Finance Globe

U.S. financial and economic topics from several finance writers.
3 minutes reading time (538 words)

Spending Limits Are Important, Even When You're Charging

Before going on a shopping trip, one of the first things you do (or should do) is figure out how much money you’re able to spend. You check your current account balance, consider what bills and income you have coming in the next few weeks, then decide what you can safely spend. If you haven’t been following that (or a similar) plan when you shopped in the past, keep those steps in mind for your future shopping trips.

With credit cards, we tend to do things a little differently, especially with big shopping events like Christmas and other winter holidays. There’s so much subtle (and overt) nudging to spend that you can easily forget about boundaries. A credit limit is the only thing stopping some people from literally shopping until they drop – or until their card starts getting declined. But using a credit card doesn’t mean you can shop without limits, even if you have a card with no preset spending limit. You may not have to consider upcoming bills when you’re using your credit card, but there are still some drawbacks to running up your credit card balance.

You’re going to have to pay back what you charge, not all at once of course, but even minimum payments can be tough to make. The higher your balance, the higher your minimum payment will be. You don’t want your minimum to be so high that it’s hard to pay. The higher your balance, the higher your finance charges will be also. You’ll pay more in interest and it will take longer to completely pay off the balance – if you ever do. Some people carry their holiday balances all year long and put more debt on top of it when the next holiday comes.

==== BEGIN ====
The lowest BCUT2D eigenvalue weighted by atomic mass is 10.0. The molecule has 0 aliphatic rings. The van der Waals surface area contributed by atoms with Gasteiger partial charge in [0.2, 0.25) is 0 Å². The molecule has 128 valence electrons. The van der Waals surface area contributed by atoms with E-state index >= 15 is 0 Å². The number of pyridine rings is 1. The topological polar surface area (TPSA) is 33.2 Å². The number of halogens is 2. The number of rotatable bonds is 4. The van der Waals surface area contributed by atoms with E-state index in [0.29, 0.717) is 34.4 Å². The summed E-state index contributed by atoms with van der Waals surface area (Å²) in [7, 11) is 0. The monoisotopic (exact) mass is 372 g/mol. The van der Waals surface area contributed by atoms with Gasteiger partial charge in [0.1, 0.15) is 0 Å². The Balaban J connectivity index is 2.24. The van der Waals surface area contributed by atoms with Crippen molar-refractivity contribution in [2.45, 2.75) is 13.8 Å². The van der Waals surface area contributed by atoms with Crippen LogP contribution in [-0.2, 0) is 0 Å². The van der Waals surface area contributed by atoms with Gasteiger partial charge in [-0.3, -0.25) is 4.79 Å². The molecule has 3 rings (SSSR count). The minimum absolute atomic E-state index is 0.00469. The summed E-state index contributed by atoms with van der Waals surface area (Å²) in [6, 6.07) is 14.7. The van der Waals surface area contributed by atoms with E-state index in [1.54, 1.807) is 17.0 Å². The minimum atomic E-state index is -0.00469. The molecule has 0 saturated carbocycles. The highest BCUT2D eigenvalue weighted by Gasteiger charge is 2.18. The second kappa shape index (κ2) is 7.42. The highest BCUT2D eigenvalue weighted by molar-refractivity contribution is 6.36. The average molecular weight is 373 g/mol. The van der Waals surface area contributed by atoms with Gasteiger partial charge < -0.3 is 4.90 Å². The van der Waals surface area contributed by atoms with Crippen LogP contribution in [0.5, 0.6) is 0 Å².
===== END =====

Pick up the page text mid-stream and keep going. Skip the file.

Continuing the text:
It’s just not smart to get yourself into a lot of debt for a day that comes once a year, especially considering that there’ll be another one next year and the year after that, and son on.

Many people who go overboard during the holidays end up regretting it once the New Year comes and they see just how much damage was done. It’s worse when you make the payment month after month and seem to make no progress.

This year, be more cognizant of what you’re spending. Set a limit, even if you’re using a credit card, especially if you’re using a credit card. Imagine you were spending cash, what would your budget be? Your credit card spending limit should be pretty close. Also take into consideration your current card balance and available credit. Obviously, you can’t (or rather shouldn’t) spend more than your credit limit, so the amount of credit you have available will play a big role in your spending limit.

Setting a spending limit may be easy, but the hardest part, for many people, is sticking to it. Be aware of how close you are to your spending limit and stop when you reach that point. Be careful about making exceptions to go over your limit. Though it may be self-imposed, you set the limit for a reason – to avoid financial problems later. Limiting your purchases may be hard, but once it’s January, you’ll be glad you did.
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Thursday, 17 October 2019

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